The annual bonus season is coming to a close and as a newly-fledged contractor it’s interesting not to be involved with it for the first time in nearly 20 years. I haven’t missed anything about the ‘performance cycle’ — annual reviews, objective setting, joy or disappointment with the bonus letter — and am glad to have left it behind. A year ago I couldn’t have imagined leaving it all behind. It’s one less thing to spend time thinking about and it’s been good not to have spent hours and hours of my life creating appraisal feedback statements for myself and others.
Finally, we also made efficient use of sophisticated desktop videoconferencing messaging technology:
The world of home
It was a shock to hear about a young man dying in the street in Berkhamsted at the start of the weekend. It’s a cliché, but this kind of thing really doesn’t happen around here. Even more of a shock was finding out later in the week that two 14-year old boys from Watford and a 16 year-old girl from Hemel Hempstead had been arrested and charged with ‘joint enterprise murder’. As soon as we heard about it, my wife and I decided to talk to our children and explained what had happened, just in case they heard it from their friends first and were worried about anything. What a waste of a young life.
In happier news, the children were well-prepared for the snow this week; we saw the long-range forecast and took a trip to our local DIY store to buy a sledge well ahead of when the winter weather blew in. The manager had to get them out of storage for us as they thought winter had peaked in mid-December. All I’ve managed to do so far is fall over in the street on the way home from the office but the boys have promised to drag me out on Saturday morning to plummet down the hills with them.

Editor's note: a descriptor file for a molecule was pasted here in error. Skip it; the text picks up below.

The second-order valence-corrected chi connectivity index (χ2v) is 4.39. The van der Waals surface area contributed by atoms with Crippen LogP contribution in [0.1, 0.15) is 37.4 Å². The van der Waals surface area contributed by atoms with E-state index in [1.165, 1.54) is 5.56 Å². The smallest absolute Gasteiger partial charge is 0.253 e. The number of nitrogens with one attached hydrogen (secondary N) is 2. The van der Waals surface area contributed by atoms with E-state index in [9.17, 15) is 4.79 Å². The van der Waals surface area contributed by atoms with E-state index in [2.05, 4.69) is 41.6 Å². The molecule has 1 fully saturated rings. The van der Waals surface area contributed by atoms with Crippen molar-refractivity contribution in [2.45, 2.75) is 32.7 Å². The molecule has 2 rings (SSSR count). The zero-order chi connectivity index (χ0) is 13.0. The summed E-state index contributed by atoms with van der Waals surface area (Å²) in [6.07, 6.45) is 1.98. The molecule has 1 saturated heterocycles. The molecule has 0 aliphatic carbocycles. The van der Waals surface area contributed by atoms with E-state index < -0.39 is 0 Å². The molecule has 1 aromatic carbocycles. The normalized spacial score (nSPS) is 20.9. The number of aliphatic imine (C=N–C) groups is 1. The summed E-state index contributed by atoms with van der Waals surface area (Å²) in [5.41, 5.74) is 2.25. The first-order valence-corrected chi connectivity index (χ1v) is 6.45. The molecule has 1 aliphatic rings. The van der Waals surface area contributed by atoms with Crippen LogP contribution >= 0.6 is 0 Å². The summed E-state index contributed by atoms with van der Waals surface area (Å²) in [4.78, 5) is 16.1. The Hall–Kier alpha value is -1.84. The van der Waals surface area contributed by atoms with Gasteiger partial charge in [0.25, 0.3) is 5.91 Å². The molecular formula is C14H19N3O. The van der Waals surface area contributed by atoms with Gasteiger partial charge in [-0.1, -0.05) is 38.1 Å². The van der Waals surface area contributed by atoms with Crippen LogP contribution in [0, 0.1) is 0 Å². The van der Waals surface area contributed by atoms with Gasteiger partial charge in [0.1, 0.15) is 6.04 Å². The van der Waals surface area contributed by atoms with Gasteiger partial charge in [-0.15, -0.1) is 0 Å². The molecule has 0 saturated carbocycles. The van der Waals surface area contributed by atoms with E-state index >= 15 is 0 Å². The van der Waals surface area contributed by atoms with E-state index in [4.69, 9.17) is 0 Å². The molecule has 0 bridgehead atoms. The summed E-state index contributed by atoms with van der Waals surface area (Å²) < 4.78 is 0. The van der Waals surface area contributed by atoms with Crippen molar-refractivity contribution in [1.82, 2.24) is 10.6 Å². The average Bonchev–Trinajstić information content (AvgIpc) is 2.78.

Mrs D and I have started to have occasional ‘take it in turns’ movie night. It was my turn this week; I picked Saturday Night and Sunday Morning (1960), probably because I’m reading A Kind of Loving and fancied another kitchen-sink drama along similar lines. The film must have been quite a shocking for the times — swearing, people getting shot with air rifles and bedroom scenes with married women — and it was jarring to hear lines such as “Whatever people say I am, that’s what I’m not” which I’m so familiar with from other contexts. Having said all that, I couldn’t escape from it being more of a historical artefact than a film to get lost in. Good, but nowhere near as good as Room at the Top (1959).
We continue to somehow make our way through Black Mirror and finally came across an episode that put the crying emptiness aside and left us feeling warm and fuzzy at the end. The boys and I finally finished Star Trek TNG Series 2 (22 episodes!) which had the lamest of all finales, using masses of footage of Riker from previous shows.
Only a couple of things to read this week:
- Recognising when you share things which aren’t framed as a contribution. (Do these weeknotes fall into the categories of ‘purpose-less contributions’ and narcissism? I hope not.)
- The output of a team of AI researchers whose creation “found two clever strategies for succeeding at Qbert: one is to play a level endlessly, where jumping off a level causes an enemy to follow but you get enough points from killing the enemy that you get another life; and in the other the agent discovers an in-game bug.” (Video) — Via Four short links.
It’s going to be hectic but I’m really looking forward to it. Our big software rollout recommences, I’ve got plenty to do to move our vendor discussions along and also have a lot of prep for our next programme steering committee meeting a week later. Communication and collaboration is going to be more important than ever and I’ll be doing what I can to keep everyone on the same page.